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Thousands of mourners visit George Floyd's casket in Houston to pay respects

A visitation for George Floyd is planned for Monday in Houston, Texas where thousands of mourners are expected. By Jay Croft and Amir Vera, CNN

(CNN) -- Thousands of mourners gathered at The Fountain of Praise church in Houston on Monday to pay their respects to George Floyd, whose death in Minneapolis police custody has sparked protests around the United States and across the world.

Floyd, 46, grew up in the city's Third Ward and will be buried in Houston next to his mother, according to the Fort Bend Memorial Planning Center.

Floyd was a huge role model for a lot of people, his brother, Philonise Floyd, said during the visitation ceremony.

"He was the first person who everybody looked up to in our neighborhood because he was the first one to get a scholarship to go and play basketball or football when he wanted to do," Philonise Floyd said.

Floyd was someone who also had a beautiful soul, his younger brother, Rodney Floyd, said.

"If he was told he would have to sacrifice his life to bring the world together, and knowing him, I know he would've did it," Rodney Floyd said.

He added that he's still processing the death. "It seems unreal because, you know, every day is like waiting on that phone call. I'm still calling his phone number."

Texas Gov. Greg Abbott and Mayor Sylvester Turner were among those who visited Floyd's casket at the church. Close to 10,000 people were expected to attend the visitation, which was open from noon to 6 p.m. local time Monday, said La'Torria Lemon, spokeswoman for the funeral home.

To comply with social distancing rules, only 15 masked guests were allowed inside the church at a time. Guests were allowed to stay inside no more than 10 minutes after viewing the body. Guests must wear a mask and gloves, and casual attire was permitted.

Many of the visitors wore shirts supporting Black Lives Matter and stating Floyd's last words, "I can't breathe." With gospel songs playing in the background from artists including CeCe Winans and Kurt Carr, several mourners wiped away tears as they stopped in front of the casket.

Abbott called Floyd's death "the most horrific tragedy" he has ever seen.

"George Floyd is going to change to arc of the future of the United States," Abbott said. "George Floyd has not died in vain. He life will be a living legacy about the way America and Texas respond to this tragedy."

Abbott said he is already working with legislators and is committed to working with the family to "ensure we never have anything like this ever occur in the state of Texas." He hinted there may be a "George Floyd Act" in the works "to make sure we will not have police brutality like what happened to George Floyd."

Sen. Amy Klobuchar, the Rev. Jesse Jackson, actor Kevin Hart and rappers Master P and Ludacris were also in attendance. Lawmakers from Ghana paid tribute to Floyd in a taped presentation in which Barbara Oteng Gyasi, the minister of tourism, unveiled a plaque and mural.

Floyd graduated from Jack Yates High School in 1992, where he helped the football team win the state title. He also played basketball there, Lemon said. A vigil for Floyd will be held at the high school at 8:30 p.m. Monday for local and national alumni.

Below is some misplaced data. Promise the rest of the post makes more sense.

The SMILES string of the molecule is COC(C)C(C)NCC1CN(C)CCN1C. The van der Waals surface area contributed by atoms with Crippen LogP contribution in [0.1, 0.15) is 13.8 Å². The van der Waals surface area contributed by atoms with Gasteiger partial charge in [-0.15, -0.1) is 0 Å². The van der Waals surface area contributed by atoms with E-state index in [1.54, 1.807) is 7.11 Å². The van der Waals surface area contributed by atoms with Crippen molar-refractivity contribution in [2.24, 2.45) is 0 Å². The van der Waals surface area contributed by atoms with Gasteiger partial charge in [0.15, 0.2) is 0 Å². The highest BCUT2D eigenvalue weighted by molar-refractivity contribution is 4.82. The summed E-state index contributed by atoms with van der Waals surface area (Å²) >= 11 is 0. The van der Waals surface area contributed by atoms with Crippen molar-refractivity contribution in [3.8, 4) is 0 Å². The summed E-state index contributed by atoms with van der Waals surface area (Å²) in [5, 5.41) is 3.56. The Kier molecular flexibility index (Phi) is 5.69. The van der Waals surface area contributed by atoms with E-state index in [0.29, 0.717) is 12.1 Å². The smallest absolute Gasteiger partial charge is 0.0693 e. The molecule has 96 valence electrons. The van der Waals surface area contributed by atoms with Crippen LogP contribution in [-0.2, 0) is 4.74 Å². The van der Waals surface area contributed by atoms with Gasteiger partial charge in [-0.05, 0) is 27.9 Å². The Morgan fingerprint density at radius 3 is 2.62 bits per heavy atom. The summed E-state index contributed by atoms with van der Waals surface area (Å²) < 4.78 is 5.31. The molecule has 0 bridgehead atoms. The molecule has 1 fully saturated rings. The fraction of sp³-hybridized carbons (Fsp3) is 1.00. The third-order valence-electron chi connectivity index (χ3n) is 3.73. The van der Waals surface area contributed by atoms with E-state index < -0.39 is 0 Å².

"The Alumni of Jack Yates is deeply saddened and enraged over the senseless murder of our beloved Lion. We wish to express our support for the family and friends of Mr. Floyd. We along with millions of others across the world demand Justice for this Injustice. We are asking all current and former Jack Yates Alumni to wear Crimson and Gold," the school said in a statement.

Before moving to Minneapolis, Floyd was well known in the Houston music scene, rapping with a group called Screwed Up Clik (SUC).

Floyd died last month after former Minneapolis police officer Derek Chauvin pressed his knee into Floyd's neck for nearly nine minutes during an arrest.

Chauvin has been fired and charged with second-degree murder. Three other officers on scene were charged with aiding and abetting second-degree murder and aiding and abetting second-degree manslaughter.

Saturday, hundreds of people lined up for a public viewing of Floyd's casket in Raeford, North Carolina, about 20 miles from where he was born.

Meanwhile, demonstrations against systemic racism and police violence continued over the weekend, with large crowds in Washington, Philadelphia and other cities and towns.

Floyd's body is already in Houston, according to Houston Police Chief Art Acevedo.

"#GeorgeFloyd and his family are safely in Houston," he tweeted Sunday.

It was "a big deal for our city to bring him back home," Acevedo said. "He's well known, he's known by a lot of our officers. We want to make sure that the family is safe, that the movement is safe. We want to make sure that the family knows that we're here for them and we support them at this time."

Politicians and entertainers are expected

Democratic presidential candidate Joe Biden plans to travel to Houston on Monday to meet privately with Floyd's family and offer his condolences, according to a Biden aide.

The former vice president will tape a video message for Floyd's private funeral service Tuesday, the aide said. But Biden is not planning to attend Tuesday's service. His team does not want to cause any disruptions from Biden's Secret Service protection, according to people familiar with those deliberations.

Houston Mayor Sylvester Turner and actor Jamie Foxx are among those expected Tuesday, Lemon said, adding that an outline of the service will be available Monday evening.

Tuesday's funeral will be available via streaming on The Fountain of Praise Church website, Lemon said.

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